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5 November 2012
Residents and local authorities could be left powerless to have a say on where mobile phone masts are sited under new government proposals to deregulate planning laws.
The Local Government Association, which represents more than 370 councils in England and Wales, is warning that a clause in the Growth and Infrastructure Bill aimed at increasing access to broadband, could have “alarming implications” and create an unintended “phone mast free-for-all.
The Bill, which is set for its second reading in the House of Commons today (5 November), extends the planning deregulation proposed for broadband to anything connected to telecoms. This means that it could lead to local authorities and residents being denied their right to have a say on where phone masts in their areas go.
Councils are concerned that the amendment could give a green light to the unchecked building of phone masts near schools and beauty spots and people's homes.
The LGA is now calling on Government to either revise the amendment or spell out how they will ensure it will not be used to deregulate the siting of mobile phone masts.
The proposal forms part of an amendment in the Bill to allow for the installation of broadband street cabinets without the need for prior approval.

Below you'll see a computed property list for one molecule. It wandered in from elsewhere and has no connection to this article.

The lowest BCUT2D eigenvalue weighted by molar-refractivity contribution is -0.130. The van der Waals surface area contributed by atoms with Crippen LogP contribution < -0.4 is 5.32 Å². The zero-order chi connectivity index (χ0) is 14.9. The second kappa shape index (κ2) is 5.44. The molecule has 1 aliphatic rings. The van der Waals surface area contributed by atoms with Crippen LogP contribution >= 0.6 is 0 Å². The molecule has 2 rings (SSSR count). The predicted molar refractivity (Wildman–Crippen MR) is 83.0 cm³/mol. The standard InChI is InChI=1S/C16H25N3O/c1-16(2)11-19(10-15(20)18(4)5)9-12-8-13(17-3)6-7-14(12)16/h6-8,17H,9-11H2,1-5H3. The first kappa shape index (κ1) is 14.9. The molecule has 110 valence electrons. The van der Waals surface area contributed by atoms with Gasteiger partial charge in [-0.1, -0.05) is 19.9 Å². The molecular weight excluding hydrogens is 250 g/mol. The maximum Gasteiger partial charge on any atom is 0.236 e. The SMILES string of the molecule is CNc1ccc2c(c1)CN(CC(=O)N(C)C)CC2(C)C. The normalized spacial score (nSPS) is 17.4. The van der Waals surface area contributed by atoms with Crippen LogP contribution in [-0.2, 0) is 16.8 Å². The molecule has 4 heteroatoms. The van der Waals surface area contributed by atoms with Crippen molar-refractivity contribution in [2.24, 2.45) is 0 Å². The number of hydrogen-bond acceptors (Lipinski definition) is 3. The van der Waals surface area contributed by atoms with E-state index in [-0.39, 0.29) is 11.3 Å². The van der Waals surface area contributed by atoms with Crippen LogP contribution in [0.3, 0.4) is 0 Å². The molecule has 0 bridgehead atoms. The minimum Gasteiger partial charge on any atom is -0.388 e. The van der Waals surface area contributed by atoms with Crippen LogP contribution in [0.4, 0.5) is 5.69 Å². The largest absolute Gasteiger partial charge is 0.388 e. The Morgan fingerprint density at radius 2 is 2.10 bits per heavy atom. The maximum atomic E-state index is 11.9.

Councils believe that residents should be entitled to have a say on the location of six foot high broadband junction boxes.
Cllr Mike Jones, Chairman of the LGA's Environment and Housing Board, said:
“These proposals go far beyond government's previously announced policy of helping the rollout of broadband and the implications are alarming.
“We are concerned that this will open the door to a mobile phone mast free-for-all where giant masts could start cropping up in beauty spots, historic locations and next to schools. People would be left powerless to object and councils would be left powerless to intervene.
“Whether there are plans to install a giant phone mast by a school or a six foot high humming broadband junction box outside someone's window, people should be able to have a say.
“Local authorities are as committed as government to increase access to broadband across the country but also need to have the powers to ensure that local areas are not spoilt. Councils want to be able to work with network providers to ensure local areas get the best possible coverage in a way that residents are happy with.”